Folks -- there really are too many variables, most of which can't be measured, never mind controlled. . . . What we have found, with no argument, is that the damage and required maintenance to the structure (particularly plaster, but also old wood floors) and the contents (particularly the three Steinway grand pianos, but also the library and some types of furniture) costs far more than any savings we could hope to make on fuel.

    Assume you say this from some emperical experience in keeping up appearances (and auditory qualities) and not just on the assumption that regular 10 or 15 degree temperature swings cause might cause the kind of damage you report. It is a point well taken for those curating the type of experience you point out. But I haven't had so much trouble with plaster on a relative basis in houses where we use setbacks at the low end of that range.

    As to all the other variables, it seems to me what is still lacking are relatively simple and affordable loggers. As it is, digital and relational temperature control is still in the 19th century from what i can see. i got my last several digital controls self built by nerds on the net. (I hope that that is understood as an endearing reference by the way. I have undieing respect for htose who can't find what they want at a price they are willing to pay and so make it themselves.) e.g. :smile:http://www.ebay.com/itm/SBE-Solar-Tech-Digital-Differential-Thermostat-w-Pwr-Supply-Solid-State-Relay-/291142804500?pt=LH_DefaultDomain_0&hash=item43c976a414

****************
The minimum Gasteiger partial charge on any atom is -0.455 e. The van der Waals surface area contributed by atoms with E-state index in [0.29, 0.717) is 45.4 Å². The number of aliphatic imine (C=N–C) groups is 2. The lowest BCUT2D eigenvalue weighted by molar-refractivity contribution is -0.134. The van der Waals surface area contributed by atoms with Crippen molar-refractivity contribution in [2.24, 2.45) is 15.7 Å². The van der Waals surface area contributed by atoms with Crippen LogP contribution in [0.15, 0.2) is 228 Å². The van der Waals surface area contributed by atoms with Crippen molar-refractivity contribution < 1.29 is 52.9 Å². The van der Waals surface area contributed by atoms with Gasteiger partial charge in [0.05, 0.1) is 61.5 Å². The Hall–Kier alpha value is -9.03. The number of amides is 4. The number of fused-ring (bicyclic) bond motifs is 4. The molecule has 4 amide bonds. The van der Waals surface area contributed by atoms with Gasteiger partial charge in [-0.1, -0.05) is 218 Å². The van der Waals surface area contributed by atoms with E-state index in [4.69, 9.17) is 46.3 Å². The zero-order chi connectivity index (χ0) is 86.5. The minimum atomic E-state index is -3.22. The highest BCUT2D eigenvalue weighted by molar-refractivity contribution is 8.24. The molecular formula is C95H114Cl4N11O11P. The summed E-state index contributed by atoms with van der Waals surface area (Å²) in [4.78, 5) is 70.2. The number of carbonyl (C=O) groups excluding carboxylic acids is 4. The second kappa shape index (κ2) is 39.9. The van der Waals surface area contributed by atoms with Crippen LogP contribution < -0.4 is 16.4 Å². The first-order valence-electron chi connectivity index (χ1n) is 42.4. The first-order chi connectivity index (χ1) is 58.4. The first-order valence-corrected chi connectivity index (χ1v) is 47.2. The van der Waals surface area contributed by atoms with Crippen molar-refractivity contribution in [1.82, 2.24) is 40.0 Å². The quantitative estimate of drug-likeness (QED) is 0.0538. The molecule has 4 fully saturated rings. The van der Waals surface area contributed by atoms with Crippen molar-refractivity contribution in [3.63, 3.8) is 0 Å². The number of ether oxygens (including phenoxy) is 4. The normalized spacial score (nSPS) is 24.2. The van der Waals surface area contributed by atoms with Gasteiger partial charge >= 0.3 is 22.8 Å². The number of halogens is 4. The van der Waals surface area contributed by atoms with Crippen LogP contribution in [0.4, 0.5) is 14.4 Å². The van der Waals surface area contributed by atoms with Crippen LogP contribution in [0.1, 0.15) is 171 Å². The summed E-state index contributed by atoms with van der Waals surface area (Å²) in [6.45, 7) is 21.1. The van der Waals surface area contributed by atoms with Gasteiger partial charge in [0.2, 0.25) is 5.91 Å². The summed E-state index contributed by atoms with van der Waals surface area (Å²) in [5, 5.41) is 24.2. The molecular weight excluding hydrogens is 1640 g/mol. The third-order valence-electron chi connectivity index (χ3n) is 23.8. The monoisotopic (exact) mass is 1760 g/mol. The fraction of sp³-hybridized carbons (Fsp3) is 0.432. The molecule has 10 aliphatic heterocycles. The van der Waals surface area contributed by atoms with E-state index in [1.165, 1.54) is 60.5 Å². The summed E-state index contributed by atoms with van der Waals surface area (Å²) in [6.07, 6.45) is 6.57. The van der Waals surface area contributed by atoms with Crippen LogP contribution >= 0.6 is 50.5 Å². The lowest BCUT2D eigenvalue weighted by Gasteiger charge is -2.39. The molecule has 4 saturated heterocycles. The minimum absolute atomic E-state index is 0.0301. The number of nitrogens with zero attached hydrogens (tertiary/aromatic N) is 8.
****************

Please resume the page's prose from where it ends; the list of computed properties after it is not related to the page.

So I keep waiting for somebody to make a decent accessible logger where i don't have to buy someone's softward and nonsense and where the culture of the company is not cult like. i just was something simple that has a enough channels so i could record sun, wind, wind direction, outdoor temp, firing hours (and setting where modified fire is available), pressure, boiler water temp. although the predominately important variable would just be an hour meter for single fire boiler.

    when you have a lot of information you need an inexpensive practical way to get a handle on it.

    brian

  • archibald tuttle
    archibald tuttle Member Posts: 839
    Actually i was thinking of the 25". I'm not retentive over keeping it as close to zero as possible although in order to cut short cycling what i find useful is accurate control cut out in the 10 to 12 oz range and cut in at 1 or 2 oz. For boilers without modified fire, i've been running a regimen like this although even on the mercury controls the pick-up, i.e. the subtractive differential is touchy. If i'm not careful i can get a circumstance where the control never picks up. With the physical threshold switches that replaced the mercury this is even worse. i'm kind of hoping these controls I linked to could handle the temps with a couple of siphons to protect my investment.